Now, if a motor with linear behaviour is connected behind the impedance from the above example, the motor suffers from the dirty voltage (which is caused by the impedance and the non-linear behaviour of the electrical equipment).

Power Quality and Responsibilities (Grid Code EN50160)

In order for equipment to work properly, responsibilities lie with three parties:

The system operator

The grid operator is responsible for a supply of voltage of sufficient quality. This quality can be negatively influenced by a weak network and the influence of the customer. At the transfer point - the point of common coupling (PCC) - the quality must comply with the Grid Code, which is derived from the European standard EN50160. EN50160 specifies boundary conditions for voltage.

The manufacturer

Equipment manufacturers ensure that their equipment operates correctly within the applicable standards and requirements. The equipment is hereby immune to voltage contamination that occurs within the limits of the standard. This means that the equipment functions correctly and will achieve the expected economic life. If the contamination is outside the norm, there is a high chance that the equipment will not function properly or will even fail. Equipment also has standards for maximum emission of pollutants to other consumers. For example, equipment up to 75 A has special standards for maximum permissible harmonic currents. The emission of harmonic currents for equipment with higher capacities is not laid down in standards. In this case, the responsibility lies with the designer of the installation.

The person responsible for the installation (the customer)

The customer is responsible for ensuring that the electrical installation meets the requirements, that the equipment is installed according to the installation manual and that it is used in accordance with the user manual. If the grid operator and the manufacturers fulfil their responsibility, it is expected that the quality of the voltage offered to the equipment at the PCC will meet the IEC61000-2-4 is sufficient. It lays down the preconditions for voltage in non-public networks. However, this is not a guarantee. If the voltage at the PCC does not meet this standard, the warranty for the connected equipment will lapse and the expected technical service life of the equipment will be greatly reduced. This makes the IEC61000-2-4 the explicit responsibility of the installation manager.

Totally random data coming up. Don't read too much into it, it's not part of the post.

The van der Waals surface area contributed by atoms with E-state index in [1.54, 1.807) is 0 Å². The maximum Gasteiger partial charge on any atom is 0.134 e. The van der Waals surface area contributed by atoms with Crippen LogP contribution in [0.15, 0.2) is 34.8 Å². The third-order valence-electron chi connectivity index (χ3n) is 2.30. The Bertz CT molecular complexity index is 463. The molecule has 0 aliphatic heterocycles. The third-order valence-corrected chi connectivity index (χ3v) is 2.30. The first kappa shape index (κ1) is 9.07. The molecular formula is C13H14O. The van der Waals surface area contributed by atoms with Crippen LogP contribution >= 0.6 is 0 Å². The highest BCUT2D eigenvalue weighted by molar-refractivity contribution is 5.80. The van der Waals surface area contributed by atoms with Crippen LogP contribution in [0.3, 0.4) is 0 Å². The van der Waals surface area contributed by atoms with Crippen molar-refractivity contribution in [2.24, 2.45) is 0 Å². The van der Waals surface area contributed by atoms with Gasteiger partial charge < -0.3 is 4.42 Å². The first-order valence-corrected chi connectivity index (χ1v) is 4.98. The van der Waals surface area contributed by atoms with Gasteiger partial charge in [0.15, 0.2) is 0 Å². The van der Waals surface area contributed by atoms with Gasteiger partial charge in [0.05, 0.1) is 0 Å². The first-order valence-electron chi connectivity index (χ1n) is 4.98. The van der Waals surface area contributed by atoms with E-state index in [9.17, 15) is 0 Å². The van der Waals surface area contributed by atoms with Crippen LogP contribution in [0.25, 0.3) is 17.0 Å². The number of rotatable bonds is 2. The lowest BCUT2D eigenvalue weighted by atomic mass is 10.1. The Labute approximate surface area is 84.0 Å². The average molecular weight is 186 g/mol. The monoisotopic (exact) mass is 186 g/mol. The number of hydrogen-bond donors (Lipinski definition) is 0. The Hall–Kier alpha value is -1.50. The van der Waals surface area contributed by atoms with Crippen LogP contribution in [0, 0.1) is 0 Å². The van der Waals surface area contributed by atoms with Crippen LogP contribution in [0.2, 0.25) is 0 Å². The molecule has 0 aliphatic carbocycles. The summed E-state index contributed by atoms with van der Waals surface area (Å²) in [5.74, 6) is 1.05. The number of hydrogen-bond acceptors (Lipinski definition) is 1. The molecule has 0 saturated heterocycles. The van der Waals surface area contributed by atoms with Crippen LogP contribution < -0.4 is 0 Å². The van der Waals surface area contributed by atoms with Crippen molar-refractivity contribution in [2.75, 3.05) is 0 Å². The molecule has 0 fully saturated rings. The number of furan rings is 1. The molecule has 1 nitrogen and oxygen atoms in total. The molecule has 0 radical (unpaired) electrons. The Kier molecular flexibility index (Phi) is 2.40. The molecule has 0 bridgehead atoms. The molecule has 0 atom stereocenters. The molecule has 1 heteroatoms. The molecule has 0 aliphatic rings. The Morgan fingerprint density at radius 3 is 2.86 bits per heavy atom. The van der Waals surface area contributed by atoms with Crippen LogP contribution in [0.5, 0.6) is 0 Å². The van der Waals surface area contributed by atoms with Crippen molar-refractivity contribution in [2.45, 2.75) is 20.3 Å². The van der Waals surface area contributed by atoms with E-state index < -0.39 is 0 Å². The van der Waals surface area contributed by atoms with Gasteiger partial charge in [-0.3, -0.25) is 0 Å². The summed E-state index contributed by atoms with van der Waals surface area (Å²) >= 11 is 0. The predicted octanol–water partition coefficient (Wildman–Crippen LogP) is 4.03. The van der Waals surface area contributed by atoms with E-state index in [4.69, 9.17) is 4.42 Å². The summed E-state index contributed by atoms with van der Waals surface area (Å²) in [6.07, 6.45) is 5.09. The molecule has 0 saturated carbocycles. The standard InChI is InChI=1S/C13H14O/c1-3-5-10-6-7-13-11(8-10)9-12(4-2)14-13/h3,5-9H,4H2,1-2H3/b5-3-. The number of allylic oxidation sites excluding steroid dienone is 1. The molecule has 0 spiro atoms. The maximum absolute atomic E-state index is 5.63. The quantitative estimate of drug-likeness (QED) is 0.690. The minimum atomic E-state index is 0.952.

Power Quality and standards

Boundary conditions for voltage in public networks

The minimum quality of the voltage in the Netherlands is laid down in the Grid Code. This is derived from the EN50160. The European standard EN50160 states, for example, that the voltage may not deviate more than 10% from the nominal value during a one-week period of consideration. The limit values within the Grid Code are stricter than those in EN50160.


Minimum percentage

Frequency 99,5%

99.5% of the 10 sec. values over 1 year, within +/- 1% of 50Hz


Frequency 100%

All 10 sec. values, within +4/-6% of 50Hz


Supply voltage unbalance

95% of 10 min. average values over 1 week, between 0 and 2%


Voltage variation 99%

99% of the 10 min. average values over 1 week, within +/- 10% of U Nominal


Voltage variation 100%

All 10 min. average values, within +/- 15% of U Nominal